Millions of workers could now have their holiday pay recalculated to take into account overtime.
Businesses are now facing a multibillion-pound bill as a tribunal ruled today that overtime should be taken into account when holiday pay is calculated.
The Employment Appeal Tribunal (EAT) has ruled that it is wrong for employers to only take into account basic pay when calculating how much an employee should be paid while they are on holiday. Workers can now make backdated claims, but only if it is less than three months since their last holiday or incorrect payment.
Under EU law, staff are entitled to four week’s holiday pay a year, but there are no details on how It should be calculated. The UK interpretation of the law is that holiday pay should be at the basic rate and that it is a grey area for those who work overtime or receive variable pay.
The EAT ruled that voluntary overtime and being on stand-by for emergency call-outs should be included when calculating holiday pay. Around five million workers – 1/6 of the total UK workforce currently do overtime.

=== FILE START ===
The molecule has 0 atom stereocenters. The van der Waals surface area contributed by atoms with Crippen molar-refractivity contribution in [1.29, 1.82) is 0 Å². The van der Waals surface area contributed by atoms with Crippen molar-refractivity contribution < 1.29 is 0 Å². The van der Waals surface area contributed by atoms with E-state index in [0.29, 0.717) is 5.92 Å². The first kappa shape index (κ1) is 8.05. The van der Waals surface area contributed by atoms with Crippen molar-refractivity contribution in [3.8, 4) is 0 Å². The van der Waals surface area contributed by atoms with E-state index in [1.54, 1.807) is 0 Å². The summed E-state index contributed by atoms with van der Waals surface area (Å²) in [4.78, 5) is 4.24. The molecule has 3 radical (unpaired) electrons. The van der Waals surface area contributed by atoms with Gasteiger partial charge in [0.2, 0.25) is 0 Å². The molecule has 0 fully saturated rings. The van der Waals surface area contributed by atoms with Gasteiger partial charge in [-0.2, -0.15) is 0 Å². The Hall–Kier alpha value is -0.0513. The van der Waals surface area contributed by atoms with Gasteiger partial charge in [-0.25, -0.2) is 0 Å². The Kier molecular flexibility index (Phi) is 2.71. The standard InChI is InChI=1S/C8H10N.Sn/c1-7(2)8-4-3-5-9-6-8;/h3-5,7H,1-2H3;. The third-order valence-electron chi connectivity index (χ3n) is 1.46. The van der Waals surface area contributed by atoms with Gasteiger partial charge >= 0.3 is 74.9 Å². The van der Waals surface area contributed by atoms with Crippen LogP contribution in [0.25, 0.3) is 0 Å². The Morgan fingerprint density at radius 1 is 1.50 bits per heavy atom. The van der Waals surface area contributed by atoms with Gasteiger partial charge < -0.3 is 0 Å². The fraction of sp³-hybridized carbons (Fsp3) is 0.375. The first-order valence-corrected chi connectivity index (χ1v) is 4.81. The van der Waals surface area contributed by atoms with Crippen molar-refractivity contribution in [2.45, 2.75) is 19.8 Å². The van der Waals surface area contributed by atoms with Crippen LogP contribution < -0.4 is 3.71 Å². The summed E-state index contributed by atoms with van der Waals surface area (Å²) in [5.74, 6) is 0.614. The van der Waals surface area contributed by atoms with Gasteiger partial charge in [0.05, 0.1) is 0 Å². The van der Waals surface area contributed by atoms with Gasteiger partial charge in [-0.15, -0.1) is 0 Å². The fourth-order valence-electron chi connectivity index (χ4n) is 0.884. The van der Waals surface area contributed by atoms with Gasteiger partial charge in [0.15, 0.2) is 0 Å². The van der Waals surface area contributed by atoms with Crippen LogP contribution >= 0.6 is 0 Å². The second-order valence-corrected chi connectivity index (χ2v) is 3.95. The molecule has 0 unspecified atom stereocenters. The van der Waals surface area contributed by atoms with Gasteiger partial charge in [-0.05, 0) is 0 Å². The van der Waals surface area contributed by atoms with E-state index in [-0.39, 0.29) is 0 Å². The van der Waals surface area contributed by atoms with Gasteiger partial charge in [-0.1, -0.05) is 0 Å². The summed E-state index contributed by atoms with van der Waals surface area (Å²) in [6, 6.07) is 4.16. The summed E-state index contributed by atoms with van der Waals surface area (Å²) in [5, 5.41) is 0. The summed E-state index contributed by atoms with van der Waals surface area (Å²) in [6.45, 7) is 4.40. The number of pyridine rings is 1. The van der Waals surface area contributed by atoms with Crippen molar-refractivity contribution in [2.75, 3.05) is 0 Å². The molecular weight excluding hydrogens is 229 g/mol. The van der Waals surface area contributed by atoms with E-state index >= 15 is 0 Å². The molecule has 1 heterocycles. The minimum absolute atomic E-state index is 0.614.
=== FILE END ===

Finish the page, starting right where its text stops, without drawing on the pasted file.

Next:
UK holiday entitlement: What are workers allowed?
- Almost all full-time workers are entitled to 5.6 weeks paid holiday, employers can include bank holidays as part of a worker’s annual leave.
- Self-employed workers are not entitled to annual leave.
- Employees working a five day week must receive 28 days of paid annual leave a year.
If you have any queries about the content of this article, telephone us on 0161 330 6821 or contact one of our employment experts directly:
Mark Hirst: email@example.com
Rachael Frankland: firstname.lastname@example.org